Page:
The best way to tell if you’re a good fit for an age group’s style? Read some recent popular releases. Make sure they’re recent, too – publishers frequently change their minds about market requirements. Many titles that have become children’s classics wouldn’t be published for the first time today.
Emotional Development and Interests
But age ranges aren’t just about language or the age of the protagonist. The real difference is the emotional development and interests of the audience.
This is the true distinction; pre-teens are interested in different things from teenagers and YA, and books for adults are different again.
So to work out your age range, identify the most significant trials the characters go through and the way you’ve used them in the story. Are you exploring the trials of a particular time of life, or are you looking at humanity in a wider sense?
Stories for pre-teens will be more adventure based, or perhaps about hauntings and mysteries, or friendships and good/bad people. Stories for teens might include any of those elements, but they will be more specifically about the trials of that very turbulent time of life. You could even take a story event (eg a sea voyage) and make entirely different books out of it, depending on the age you write it for.
Take Geraldine McCaughrean’s White Darkness, which is about an expedition to the Antarctic with a mad, exciting uncle. If it was written for pre-teens, the biggest issues would probably be the survival situation. But the most compelling trials in White Darkness are emotional, about maturing in outlook – disillusionment with a family member, learning who you are, dealing with relationships. Really, it’s a story of growing up, not of polar exploration. That’s what makes it a teen book.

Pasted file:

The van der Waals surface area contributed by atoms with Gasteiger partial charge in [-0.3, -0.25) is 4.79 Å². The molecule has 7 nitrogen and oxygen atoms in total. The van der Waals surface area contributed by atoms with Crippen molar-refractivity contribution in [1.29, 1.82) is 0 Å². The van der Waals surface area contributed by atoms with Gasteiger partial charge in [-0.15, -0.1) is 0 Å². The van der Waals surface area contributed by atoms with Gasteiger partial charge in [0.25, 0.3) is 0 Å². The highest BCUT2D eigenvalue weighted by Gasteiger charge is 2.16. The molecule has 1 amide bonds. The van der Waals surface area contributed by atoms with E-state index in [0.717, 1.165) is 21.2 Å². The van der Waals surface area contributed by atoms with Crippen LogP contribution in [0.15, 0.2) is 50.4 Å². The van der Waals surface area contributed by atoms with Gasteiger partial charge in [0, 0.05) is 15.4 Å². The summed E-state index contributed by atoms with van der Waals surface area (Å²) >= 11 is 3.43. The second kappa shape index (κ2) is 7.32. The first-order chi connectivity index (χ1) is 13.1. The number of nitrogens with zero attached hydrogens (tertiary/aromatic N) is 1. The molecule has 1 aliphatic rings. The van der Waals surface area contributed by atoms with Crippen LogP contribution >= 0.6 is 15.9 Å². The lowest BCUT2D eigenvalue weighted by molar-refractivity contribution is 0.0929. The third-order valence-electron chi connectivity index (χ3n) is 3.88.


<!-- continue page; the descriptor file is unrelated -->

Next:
There’s also another age category – new adult. This covers the next phase of life after YA – 18 to 25. Literary agent Carly Watters describes NA as a phase of ‘firsts’ – starting university, getting a job, living independently and so on. Both YA and NA stories tend to be intense and passionate, with high stakes and strong desires. Because that’s what life is like in those years.
But again, it’s not quite as clear cut. There are novels whose characters are in the new adult phase of life but the novels aren’t new adult. The difference is the level of sophistication and their emotional focus – both YA and NA are narrated from a perspective that fits with the protagonist’s age (indeed, they’re usually first person). Their general preoccupation is with learning to handle this phase of life and how new and mind-blowing it is.
But you might write novels that deal with NA-age characters in an NA type of scenario… that aren’t for the NA audience. Examples are Barbara Vine’s A Fatal Inversion – a psychological thriller about a group of students who spend a summer in ramshackle house.
Donna Tartt’s The Secret History is a whydunit about a group of students who commit murder. Both these novels have more complexity and nuance than NA titles. Although the characters’ behaviour and emotions are raw because they’re young and inexperienced, the novels are about human behaviour at any age.